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A Brief History of Neoliberalism [Paperback]

David Harvey
4.5 out of 5 stars  See all reviews (21 customer reviews)
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Book Description

18 Jan 2007
Neoliberalism - the doctrine that market exchange is an ethic in itself, capable of acting as a guide for all human action - has become dominant in both thought and practice throughout much of the world since 1970 or so.
Its spread has depended upon a reconstitution of state powers such that privatization, finance, and market processes are emphasized. State interventions in the economy are minimized, while the obligations of the state to provide for the welfare of its citizens are diminished. David Harvey, author of 'The New Imperialism' and 'The Condition of Postmodernity', here tells the political-economic story of where neoliberalization came from and how it proliferated on the world stage. While Thatcher and Reagan are often cited as primary authors of this neoliberal turn, Harvey shows how a complex of forces, from Chile to China and from New York City to Mexico City, have also played their part. In addition he explores the continuities and contrasts between neoliberalism of the Clinton sort and the recent turn towards neoconservative imperialism of George W. Bush. Finally, through critical engagement with this history, Harvey constructs a framework not only for analyzing the political and economic dangers that now surround us, but also for assessing the prospects for the more socially just alternatives being advocated by many oppositional movements.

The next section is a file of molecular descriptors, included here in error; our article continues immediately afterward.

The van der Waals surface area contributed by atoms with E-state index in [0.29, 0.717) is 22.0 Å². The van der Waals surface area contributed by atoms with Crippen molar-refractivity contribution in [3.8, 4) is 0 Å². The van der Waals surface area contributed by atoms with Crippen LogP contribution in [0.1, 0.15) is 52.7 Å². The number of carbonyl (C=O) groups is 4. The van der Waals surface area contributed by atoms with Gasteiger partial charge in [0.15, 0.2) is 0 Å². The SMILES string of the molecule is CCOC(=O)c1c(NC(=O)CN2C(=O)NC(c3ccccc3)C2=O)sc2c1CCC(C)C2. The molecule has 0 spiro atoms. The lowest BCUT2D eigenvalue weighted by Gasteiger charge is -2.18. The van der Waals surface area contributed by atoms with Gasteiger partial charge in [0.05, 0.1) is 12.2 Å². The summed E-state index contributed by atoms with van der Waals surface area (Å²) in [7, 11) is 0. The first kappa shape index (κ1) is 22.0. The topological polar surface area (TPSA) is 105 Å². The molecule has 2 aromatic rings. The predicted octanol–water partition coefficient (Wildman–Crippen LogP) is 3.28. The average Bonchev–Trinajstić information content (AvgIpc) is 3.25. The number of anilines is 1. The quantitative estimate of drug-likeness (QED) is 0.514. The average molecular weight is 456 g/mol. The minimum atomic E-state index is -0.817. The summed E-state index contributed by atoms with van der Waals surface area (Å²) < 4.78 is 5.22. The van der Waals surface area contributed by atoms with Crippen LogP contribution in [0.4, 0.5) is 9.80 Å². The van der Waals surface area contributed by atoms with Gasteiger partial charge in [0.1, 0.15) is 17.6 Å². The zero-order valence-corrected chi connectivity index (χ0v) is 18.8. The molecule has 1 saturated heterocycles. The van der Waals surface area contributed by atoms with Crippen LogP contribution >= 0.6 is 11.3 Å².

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Product details

  • Paperback: 256 pages
  • Publisher: OUP Oxford; New Ed edition (18 Jan 2007)
  • Language: English
  • ISBN-10: 0199283273
  • ISBN-13: 978-0199283279
  • Product Dimensions: 19.7 x 13 x 1.7 cm
  • Average Customer Review: 4.5 out of 5 stars  See all reviews (21 customer reviews)
  • Amazon Bestsellers Rank: 7,835 in Books (See Top 100 in Books)
  • See Complete Table of Contents

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Review

David Harvey has produced an extraordinary book that is both informative and daring in its analsis. (Ionnis Hlinavos, Development and Change)

[An] impressive, condensed history of neo-liberalism...The many strengths of A Brief History of Neoliberalism cannot be adequately conveyed in this short space (Labour/Le Travail)